As I mentioned in an earlier post just after our June metrics were available, the media metrics for the Teen and Children Trend Category showed a sizable drop in coverage for the Physical Activity/Inactivity and Children topic – the key TrendSignal metric was off -11 points from May’s 81 point high.
I know it may sound strange, but like a kid on Christmas Eve, I look forward to each month’s data refresh. In particular, I was interested to see if this trend would continue it’s June slide or see some kind of recovery during July (if you’re not already subscribed to our reports, dashboards and metrics, sign-up today!)
Many of the top athletic apparel brands including Nike (NC @ 92 points), Adidas (-1 @ 87) points, Under Armor (+2 @ 76 points), Lululemon (-5 @ 70 points), etc. have marketing and community-based programs that are dependent upon this topic’s media trajectory.
Well, Santa arrived with the July figures showing the topic maintained its prior month media position with a TrendSignal of 71, up +1 point from the June decline. It’s important to look at the underlying media movement, direction and momentum versus single month numbers. So I try not to fixate on any particular month’s metrics and take in the EMA numbers (exponential 6-month moving average). Here are the most salient take-a-ways with the July numbers:
- This trend has shown consistent media momentum over the preceding 18 months. Even with the June decline, the trailing 12-month average still puts the topic in a strong media position relative to all storylines unfolding in both traditional and social media channels.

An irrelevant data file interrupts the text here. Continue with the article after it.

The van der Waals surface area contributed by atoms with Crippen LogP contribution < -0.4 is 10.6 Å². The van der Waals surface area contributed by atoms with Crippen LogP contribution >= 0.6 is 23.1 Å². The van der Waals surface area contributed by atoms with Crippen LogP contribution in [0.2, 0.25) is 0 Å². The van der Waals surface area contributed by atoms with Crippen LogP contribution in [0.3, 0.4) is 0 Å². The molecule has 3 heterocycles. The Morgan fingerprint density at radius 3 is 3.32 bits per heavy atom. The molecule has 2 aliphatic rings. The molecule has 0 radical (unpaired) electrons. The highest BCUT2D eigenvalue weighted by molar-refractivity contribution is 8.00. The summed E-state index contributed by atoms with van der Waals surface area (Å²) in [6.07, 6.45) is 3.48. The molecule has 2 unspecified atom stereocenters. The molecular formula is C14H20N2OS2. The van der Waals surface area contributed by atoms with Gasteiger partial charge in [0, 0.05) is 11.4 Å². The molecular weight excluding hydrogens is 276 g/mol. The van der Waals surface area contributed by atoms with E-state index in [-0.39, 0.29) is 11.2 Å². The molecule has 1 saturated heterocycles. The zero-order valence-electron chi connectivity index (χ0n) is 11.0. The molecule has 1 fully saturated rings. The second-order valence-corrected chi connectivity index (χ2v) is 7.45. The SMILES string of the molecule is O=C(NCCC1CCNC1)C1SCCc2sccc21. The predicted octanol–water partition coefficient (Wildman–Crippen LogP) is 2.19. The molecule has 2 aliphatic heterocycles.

- Relative to other topics and trends within the Teens and Children Category, the physical activity storylines are still maintaining their rank position over the prior 12-months, only losing 2 positions in the category over the prior year.
- It will not take a huge increase in media coverage over August and September to restore momentum behind this topics (the downside is if media coverage does slip for 2 more months, then the prior momentum will be difficult to rebuild).
The breadth of storylines supporting the physical activity thread with children have been quite varied. A number have drafted off of existing child and teen coverage stories, i.e. immigrant children cross the U.S. boarder and the “take back play” stories that have recently gained media traction.
It’s interesting to see how 3 competing topics in this category compare across short and long term growth dimensions. The following quadrant illustrates how all the topic in the Teen and Children Category performed relative to each other. I highlighted Children & Physical Activity, Childhood Obesity and emerging interest around Children and Hydration (a recent Michelle Obama favorite). Our focus trend on Children & Physical Activity is performing close the category average (intersecting red lines), whereas hydration stories are in a solid leading position. Childhood Obesity has held its position over the last 30-days, but the topic has lost ground over its media position in the prior year.
Overall, media momentum appears to have stabilized and a healthy and strong TrendSignal value in the 70’s may be the sweet-spot for child health related trends and topics. This trend in particular is at a critical momentum juncture with an equal number of increasing versus decreasing periods of media attention. Momentum could tip either way depending upon the August/September media cycles.
To provide some additional perspective, the topic pulled about the same amount media attention as Net Neutrality, Medicare/Medicaid and Tax Reform topics this month. All scored 71 points for the July reporting period – although all scored quite differently with respect to media momentum and future media trajectory.